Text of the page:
Poor adherence by the campus community to separating wet waste and recyclable material is turning the university’s waste management system into an ecological mess. The situation needs urgent attention, say UCT’s waste management contractors.
While the focus has been on water saving on UCT’s campuses in recent months, the waste management system has been declining steadily over the past 24 months − despite the waste facilities and procedures in place, says Noelene le Cordier from Properties and Services.
The biggest problem is that wet waste − food and perishables − is being discarded in green-lidded bins meant for recyclable material. This contaminates the salvageable items and creates health hazards for UCT’s waste contractors: Smart Waste and Waste Control.
Contamination creates significant seepage from the waste bags, breeding maggots and flies and other impurities.
Yellow and green flags
UCT follows a simple recycling regime: yellow-topped bins are for wet waste and the green-topped bins are for recyclable items such as glass, paper, plastics and metals. The two should not be mixed.
This is the reason the bins require specific plastic liners: black bin liners are meant for wet waste (in the yellow-lidded bins) and clear bin liners for recyclable items (in the green-lidded bins).
Wet waste is the biggest issue. In residences, waste food is collected and taken to AgriProtein’s fly farm. The company rears fly larvae on an industrial scale. The organic waste feeds the larvae, which are harvested to make high-protein animal feed, replacing fishmeal products.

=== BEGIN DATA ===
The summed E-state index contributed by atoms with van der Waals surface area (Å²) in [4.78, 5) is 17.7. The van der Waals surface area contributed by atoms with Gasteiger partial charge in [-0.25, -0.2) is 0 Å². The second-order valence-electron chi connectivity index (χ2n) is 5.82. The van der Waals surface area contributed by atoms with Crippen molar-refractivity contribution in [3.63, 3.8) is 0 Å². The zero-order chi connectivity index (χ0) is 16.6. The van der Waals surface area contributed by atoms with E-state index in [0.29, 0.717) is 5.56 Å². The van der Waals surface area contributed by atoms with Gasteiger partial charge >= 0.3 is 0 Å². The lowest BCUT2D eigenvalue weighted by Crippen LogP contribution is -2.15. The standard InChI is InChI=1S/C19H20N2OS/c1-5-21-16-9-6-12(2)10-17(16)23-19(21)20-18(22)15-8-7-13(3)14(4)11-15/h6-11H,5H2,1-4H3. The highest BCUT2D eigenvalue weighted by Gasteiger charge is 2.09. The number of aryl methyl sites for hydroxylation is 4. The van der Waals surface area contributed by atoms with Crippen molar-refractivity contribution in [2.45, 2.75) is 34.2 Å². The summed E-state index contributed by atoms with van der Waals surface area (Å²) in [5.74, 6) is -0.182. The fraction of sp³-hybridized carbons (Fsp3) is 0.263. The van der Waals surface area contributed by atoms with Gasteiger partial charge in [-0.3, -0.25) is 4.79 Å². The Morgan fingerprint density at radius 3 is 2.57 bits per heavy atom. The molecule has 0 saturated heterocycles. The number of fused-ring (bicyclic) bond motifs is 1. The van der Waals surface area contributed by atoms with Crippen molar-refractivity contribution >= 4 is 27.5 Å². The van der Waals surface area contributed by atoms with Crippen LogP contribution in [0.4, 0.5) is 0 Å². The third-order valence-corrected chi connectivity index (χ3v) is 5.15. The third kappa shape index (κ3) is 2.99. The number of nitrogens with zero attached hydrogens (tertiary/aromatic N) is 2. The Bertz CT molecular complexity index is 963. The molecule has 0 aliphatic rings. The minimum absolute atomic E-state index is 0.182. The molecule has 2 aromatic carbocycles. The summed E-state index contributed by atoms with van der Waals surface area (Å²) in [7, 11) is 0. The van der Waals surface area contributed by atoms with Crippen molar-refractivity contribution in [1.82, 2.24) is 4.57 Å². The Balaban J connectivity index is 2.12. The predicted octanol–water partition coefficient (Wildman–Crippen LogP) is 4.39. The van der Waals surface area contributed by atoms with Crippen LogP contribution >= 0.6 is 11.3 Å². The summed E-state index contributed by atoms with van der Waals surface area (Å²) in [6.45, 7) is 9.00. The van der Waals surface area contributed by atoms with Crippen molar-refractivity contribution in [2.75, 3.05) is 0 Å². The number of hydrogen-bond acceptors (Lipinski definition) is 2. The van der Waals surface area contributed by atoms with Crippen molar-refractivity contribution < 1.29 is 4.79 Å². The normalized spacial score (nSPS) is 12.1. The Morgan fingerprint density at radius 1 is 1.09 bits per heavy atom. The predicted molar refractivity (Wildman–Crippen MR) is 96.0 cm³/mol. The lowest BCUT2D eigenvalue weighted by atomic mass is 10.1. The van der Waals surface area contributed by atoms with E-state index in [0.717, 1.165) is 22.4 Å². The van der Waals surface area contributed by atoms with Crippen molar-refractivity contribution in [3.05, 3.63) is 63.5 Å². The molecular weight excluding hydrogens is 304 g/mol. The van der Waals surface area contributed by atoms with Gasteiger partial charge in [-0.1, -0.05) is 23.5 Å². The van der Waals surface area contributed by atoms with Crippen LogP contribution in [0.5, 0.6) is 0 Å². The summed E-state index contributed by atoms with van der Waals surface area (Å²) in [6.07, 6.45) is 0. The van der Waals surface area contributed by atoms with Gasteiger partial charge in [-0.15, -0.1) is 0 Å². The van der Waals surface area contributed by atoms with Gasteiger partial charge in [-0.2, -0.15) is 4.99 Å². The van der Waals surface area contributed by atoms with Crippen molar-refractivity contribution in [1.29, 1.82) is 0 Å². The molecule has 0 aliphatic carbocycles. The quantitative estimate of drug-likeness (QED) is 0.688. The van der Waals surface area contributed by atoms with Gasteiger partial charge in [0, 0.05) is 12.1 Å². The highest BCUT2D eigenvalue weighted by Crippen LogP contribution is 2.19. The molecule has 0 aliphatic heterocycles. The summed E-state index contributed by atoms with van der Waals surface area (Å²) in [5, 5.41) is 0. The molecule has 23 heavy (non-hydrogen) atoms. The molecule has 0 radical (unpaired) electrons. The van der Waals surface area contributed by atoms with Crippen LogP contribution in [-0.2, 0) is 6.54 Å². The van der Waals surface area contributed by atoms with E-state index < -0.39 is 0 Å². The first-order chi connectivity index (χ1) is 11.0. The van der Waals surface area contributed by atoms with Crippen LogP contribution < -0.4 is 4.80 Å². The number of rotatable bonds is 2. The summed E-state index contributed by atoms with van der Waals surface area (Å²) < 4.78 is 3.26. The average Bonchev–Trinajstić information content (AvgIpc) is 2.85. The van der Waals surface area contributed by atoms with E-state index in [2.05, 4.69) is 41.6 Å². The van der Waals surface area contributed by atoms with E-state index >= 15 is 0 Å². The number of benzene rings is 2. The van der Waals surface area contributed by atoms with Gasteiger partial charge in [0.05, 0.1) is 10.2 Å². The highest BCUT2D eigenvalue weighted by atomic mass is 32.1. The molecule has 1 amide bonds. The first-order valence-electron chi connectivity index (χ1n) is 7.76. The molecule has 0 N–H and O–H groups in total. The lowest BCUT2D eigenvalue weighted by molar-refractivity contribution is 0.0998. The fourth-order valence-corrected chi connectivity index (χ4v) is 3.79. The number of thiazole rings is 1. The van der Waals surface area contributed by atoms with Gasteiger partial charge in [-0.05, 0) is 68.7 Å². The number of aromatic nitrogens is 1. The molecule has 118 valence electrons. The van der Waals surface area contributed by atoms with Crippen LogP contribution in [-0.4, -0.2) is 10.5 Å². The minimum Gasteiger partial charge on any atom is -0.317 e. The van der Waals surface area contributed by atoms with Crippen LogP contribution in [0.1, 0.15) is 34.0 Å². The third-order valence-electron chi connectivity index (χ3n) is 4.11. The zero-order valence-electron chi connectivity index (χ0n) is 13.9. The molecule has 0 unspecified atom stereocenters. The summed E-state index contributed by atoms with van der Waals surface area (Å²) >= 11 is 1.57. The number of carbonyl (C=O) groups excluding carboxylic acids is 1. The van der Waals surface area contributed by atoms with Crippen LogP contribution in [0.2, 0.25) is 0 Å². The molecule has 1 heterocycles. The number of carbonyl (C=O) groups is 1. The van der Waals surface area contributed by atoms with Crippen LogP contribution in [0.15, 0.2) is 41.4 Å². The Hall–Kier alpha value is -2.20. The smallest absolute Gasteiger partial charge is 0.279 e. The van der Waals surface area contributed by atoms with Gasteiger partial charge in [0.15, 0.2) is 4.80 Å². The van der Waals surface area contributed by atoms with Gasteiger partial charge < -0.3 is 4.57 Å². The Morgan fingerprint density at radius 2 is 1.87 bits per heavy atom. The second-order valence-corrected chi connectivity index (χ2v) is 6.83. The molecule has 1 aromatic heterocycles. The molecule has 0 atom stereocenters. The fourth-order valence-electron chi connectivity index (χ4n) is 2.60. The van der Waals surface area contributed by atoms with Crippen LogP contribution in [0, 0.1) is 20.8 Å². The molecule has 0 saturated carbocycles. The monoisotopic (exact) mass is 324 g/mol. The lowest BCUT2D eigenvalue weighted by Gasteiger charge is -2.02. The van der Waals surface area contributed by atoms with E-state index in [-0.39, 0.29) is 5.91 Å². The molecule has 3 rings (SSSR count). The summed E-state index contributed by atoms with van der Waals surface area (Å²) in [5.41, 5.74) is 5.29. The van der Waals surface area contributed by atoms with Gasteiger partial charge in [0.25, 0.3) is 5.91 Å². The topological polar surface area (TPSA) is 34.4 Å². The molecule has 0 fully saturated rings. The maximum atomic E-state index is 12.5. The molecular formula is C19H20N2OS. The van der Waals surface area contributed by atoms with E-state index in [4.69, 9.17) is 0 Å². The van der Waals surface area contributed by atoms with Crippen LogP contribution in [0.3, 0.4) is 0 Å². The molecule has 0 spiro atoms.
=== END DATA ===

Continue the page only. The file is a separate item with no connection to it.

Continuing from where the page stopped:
However, the public spaces on campus, such as food courts, are areas of concern for the sheer volume of wet waste and recyclable items generated. In both academic and Professional, Administrative Support and Service (PASS) departments, waste management procedures are often not followed in kitchens and rest areas or at work stations.
“The entire campus community needs to understand what is going on and what items can be recycled,” says Le Cordier. “There is overwhelming evidence that the manner [in which] waste is being handled is causing direct contamination of potentially recyclable waste.”
The problem has extended to general litter and is compounded by building and service contractors not removing extraneous materials, waste and rubble from sites on campus.
“Our gardens and maintenance team spend most of their time clearing litter when they should be attending to the gardens and landscape,” says Le Cordier.
“Our gardens and maintenance team spend most of their time clearing litter when they should be attending to the gardens and landscape.”
Each person on the campus should be asking: ‘What can I do?’ ”
Efficient recycling is not only a green issue, says Le Cordier.
The waste management situation needs to reflect UCT’s academic contributions to the areas of sustainability – a large body of scholarship on the subject, from poverty reduction to climate change and water management.